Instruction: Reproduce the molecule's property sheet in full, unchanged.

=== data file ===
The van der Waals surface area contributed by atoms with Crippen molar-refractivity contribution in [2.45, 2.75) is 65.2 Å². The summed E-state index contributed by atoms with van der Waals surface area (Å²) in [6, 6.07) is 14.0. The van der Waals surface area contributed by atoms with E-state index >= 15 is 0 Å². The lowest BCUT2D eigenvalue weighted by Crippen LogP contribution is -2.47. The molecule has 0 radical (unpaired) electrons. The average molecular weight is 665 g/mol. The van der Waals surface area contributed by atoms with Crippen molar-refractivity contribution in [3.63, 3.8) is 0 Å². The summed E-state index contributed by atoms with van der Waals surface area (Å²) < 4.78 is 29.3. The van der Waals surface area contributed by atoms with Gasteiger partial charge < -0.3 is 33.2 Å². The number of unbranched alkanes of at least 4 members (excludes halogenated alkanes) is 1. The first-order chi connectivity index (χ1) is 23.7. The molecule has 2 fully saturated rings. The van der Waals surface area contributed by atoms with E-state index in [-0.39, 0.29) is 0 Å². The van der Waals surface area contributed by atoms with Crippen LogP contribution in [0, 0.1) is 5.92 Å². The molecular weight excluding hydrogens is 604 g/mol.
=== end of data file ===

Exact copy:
The van der Waals surface area contributed by atoms with Crippen molar-refractivity contribution in [2.45, 2.75) is 65.2 Å². The summed E-state index contributed by atoms with van der Waals surface area (Å²) in [6, 6.07) is 14.0. The van der Waals surface area contributed by atoms with E-state index >= 15 is 0 Å². The lowest BCUT2D eigenvalue weighted by Crippen LogP contribution is -2.47. The molecule has 0 radical (unpaired) electrons. The average molecular weight is 665 g/mol. The van der Waals surface area contributed by atoms with Crippen molar-refractivity contribution in [3.63, 3.8) is 0 Å². The summed E-state index contributed by atoms with van der Waals surface area (Å²) < 4.78 is 29.3. The van der Waals surface area contributed by atoms with Gasteiger partial charge < -0.3 is 33.2 Å². The number of unbranched alkanes of at least 4 members (excludes halogenated alkanes) is 1. The first-order chi connectivity index (χ1) is 23.7. The molecule has 2 fully saturated rings. The van der Waals surface area contributed by atoms with E-state index in [-0.39, 0.29) is 0 Å². The van der Waals surface area contributed by atoms with Crippen LogP contribution in [0, 0.1) is 5.92 Å². The molecular weight excluding hydrogens is 604 g/mol.